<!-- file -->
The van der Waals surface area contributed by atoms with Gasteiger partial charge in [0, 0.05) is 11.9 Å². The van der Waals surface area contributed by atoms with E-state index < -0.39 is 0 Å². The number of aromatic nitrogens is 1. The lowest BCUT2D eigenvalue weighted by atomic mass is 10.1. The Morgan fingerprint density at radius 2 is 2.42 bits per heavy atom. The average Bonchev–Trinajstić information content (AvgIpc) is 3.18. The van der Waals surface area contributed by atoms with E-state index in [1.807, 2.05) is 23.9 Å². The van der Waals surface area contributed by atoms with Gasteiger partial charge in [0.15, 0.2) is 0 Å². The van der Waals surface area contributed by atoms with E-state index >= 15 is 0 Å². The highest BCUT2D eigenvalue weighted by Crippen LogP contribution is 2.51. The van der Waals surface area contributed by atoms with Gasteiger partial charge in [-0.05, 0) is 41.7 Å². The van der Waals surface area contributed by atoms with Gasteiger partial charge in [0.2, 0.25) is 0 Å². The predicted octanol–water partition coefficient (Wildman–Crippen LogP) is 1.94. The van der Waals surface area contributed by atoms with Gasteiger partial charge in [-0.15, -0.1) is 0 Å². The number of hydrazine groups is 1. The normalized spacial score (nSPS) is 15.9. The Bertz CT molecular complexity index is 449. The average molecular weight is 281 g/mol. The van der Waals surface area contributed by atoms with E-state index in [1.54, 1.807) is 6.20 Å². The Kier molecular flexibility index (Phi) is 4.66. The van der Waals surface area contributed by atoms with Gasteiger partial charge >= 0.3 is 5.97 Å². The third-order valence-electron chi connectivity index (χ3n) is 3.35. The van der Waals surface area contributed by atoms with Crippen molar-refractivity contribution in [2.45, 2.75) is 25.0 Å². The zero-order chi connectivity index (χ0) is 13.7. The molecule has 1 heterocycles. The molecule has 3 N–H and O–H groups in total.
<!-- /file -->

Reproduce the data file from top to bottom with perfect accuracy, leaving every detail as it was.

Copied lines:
The van der Waals surface area contributed by atoms with Gasteiger partial charge in [0, 0.05) is 11.9 Å². The van der Waals surface area contributed by atoms with E-state index < -0.39 is 0 Å². The number of aromatic nitrogens is 1. The lowest BCUT2D eigenvalue weighted by atomic mass is 10.1. The Morgan fingerprint density at radius 2 is 2.42 bits per heavy atom. The average Bonchev–Trinajstić information content (AvgIpc) is 3.18. The van der Waals surface area contributed by atoms with E-state index in [1.807, 2.05) is 23.9 Å². The van der Waals surface area contributed by atoms with Gasteiger partial charge in [0.15, 0.2) is 0 Å². The van der Waals surface area contributed by atoms with E-state index >= 15 is 0 Å². The highest BCUT2D eigenvalue weighted by Crippen LogP contribution is 2.51. The van der Waals surface area contributed by atoms with Gasteiger partial charge in [-0.05, 0) is 41.7 Å². The van der Waals surface area contributed by atoms with Gasteiger partial charge in [0.2, 0.25) is 0 Å². The predicted octanol–water partition coefficient (Wildman–Crippen LogP) is 1.94. The van der Waals surface area contributed by atoms with Gasteiger partial charge in [-0.15, -0.1) is 0 Å². The number of hydrazine groups is 1. The normalized spacial score (nSPS) is 15.9. The Bertz CT molecular complexity index is 449. The average molecular weight is 281 g/mol. The van der Waals surface area contributed by atoms with E-state index in [1.54, 1.807) is 6.20 Å². The Kier molecular flexibility index (Phi) is 4.66. The van der Waals surface area contributed by atoms with Gasteiger partial charge >= 0.3 is 5.97 Å². The third-order valence-electron chi connectivity index (χ3n) is 3.35. The van der Waals surface area contributed by atoms with Crippen molar-refractivity contribution in [2.45, 2.75) is 25.0 Å². The zero-order chi connectivity index (χ0) is 13.7. The molecule has 1 heterocycles. The molecule has 3 N–H and O–H groups in total.